If news happens, and there is no one there to report it, is it still news?
Sadly, this isn’t just some variation on the old metaphysical riddle about a tree and an empty forest. It’s becoming an increasingly real — maybe even troubling — question.
On Tuesday, the Associated Press, the 163 year-old granddaddy of independent news organizations, started letting people go. How many have been laid off is a bit unclear, and even their own account does not go beyond saying “an undisclosed number.”
Here in my part of the world, those layoffs mean that the AP’s Roanoke bureau — one reporter really — is no longer staffed, and may well be on the way to closing its doors. This comes on the heels of similar layoffs and cuts throughout our region, cuts replicated in communities across the country. Some of our media outlets now require reporters to take regular furlough days, as if news just doesn’t happen on those days.
In some ways, of course, this shift is almost invisible, since most solid local reporting has long gone the way of the dodo bird. In its place, we get slick “Seven On Your Side” and “Health Team Twelve” features, complete with dramatic theme music and not a whole lot of news value. Or worse, the “man on the street” stories, where solid and aggressive reporting is replaced by lurking in public thoroughfares and asking passersby what they think about a current hot topic. On the print side, we’re sure to see more and more wire service stories, though perhaps not from the AP.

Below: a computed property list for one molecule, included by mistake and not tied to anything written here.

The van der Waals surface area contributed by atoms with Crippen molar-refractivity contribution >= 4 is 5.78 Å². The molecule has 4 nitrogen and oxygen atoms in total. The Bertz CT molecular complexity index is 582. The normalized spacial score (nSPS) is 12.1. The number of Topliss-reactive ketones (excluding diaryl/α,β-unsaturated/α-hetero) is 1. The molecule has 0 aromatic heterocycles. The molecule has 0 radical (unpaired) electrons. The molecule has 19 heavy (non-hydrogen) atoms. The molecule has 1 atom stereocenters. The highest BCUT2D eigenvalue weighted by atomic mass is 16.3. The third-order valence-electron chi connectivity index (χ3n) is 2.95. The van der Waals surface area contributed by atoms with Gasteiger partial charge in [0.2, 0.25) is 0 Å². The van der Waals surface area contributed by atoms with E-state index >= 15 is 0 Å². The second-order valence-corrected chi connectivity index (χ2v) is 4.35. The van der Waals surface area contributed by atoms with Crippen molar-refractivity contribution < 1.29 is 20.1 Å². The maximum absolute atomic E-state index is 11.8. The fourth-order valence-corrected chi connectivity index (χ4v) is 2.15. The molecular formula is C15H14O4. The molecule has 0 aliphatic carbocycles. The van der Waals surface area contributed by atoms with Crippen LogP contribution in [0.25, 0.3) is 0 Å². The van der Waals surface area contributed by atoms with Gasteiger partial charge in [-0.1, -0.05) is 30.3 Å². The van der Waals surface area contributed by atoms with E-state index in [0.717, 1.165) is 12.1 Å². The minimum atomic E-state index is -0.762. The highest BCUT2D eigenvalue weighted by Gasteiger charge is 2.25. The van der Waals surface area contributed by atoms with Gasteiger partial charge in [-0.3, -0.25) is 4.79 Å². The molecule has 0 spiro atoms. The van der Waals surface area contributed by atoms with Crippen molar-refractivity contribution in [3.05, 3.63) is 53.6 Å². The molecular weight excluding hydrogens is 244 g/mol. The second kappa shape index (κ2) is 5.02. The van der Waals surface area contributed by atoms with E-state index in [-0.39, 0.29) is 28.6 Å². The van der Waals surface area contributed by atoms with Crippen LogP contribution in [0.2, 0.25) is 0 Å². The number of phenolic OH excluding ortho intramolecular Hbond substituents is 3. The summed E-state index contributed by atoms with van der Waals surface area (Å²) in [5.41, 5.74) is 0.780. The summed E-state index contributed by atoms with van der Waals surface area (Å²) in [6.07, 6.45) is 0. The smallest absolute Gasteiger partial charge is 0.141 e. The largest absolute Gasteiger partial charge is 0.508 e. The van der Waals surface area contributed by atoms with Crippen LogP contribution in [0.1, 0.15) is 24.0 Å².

I can’t blame media outlets for taking this route. With profits — particularly in the newspaper business — in a freefall, how could you not gravitate toward this kind of coverage, coverage that is easily produced and packaged as time and budgets dictate?
But who’s going to be doing the reporting? Brace yourself, because it may be you.
Okay, maybe not you, but someone like you … or me for that matter.
To my mind, one of the incredible things about the evolution of the web has been how it has transformed from a relatively static place where we went to seek information to a place where we increasingly seek and provide information. We build web sites, we blog, we tweet. We make our voices heard. And sometimes — the Hudson River plane crash being the prime example — we report the news, long before traditional media are anywhere near the story.
Of course this model isn’t necessarily very reliable … yet. It leaves way too much room for error, for bias, even for malice, I suppose. But surely the demand for solid credible real-time reporting will, at some point, give birth to a new model of journalism, one that is both profitable and built around current events, contemporary technologies, and communal interests.
Hope so anyway. I’d like a chance to blow the dust off my press pass from days gone by.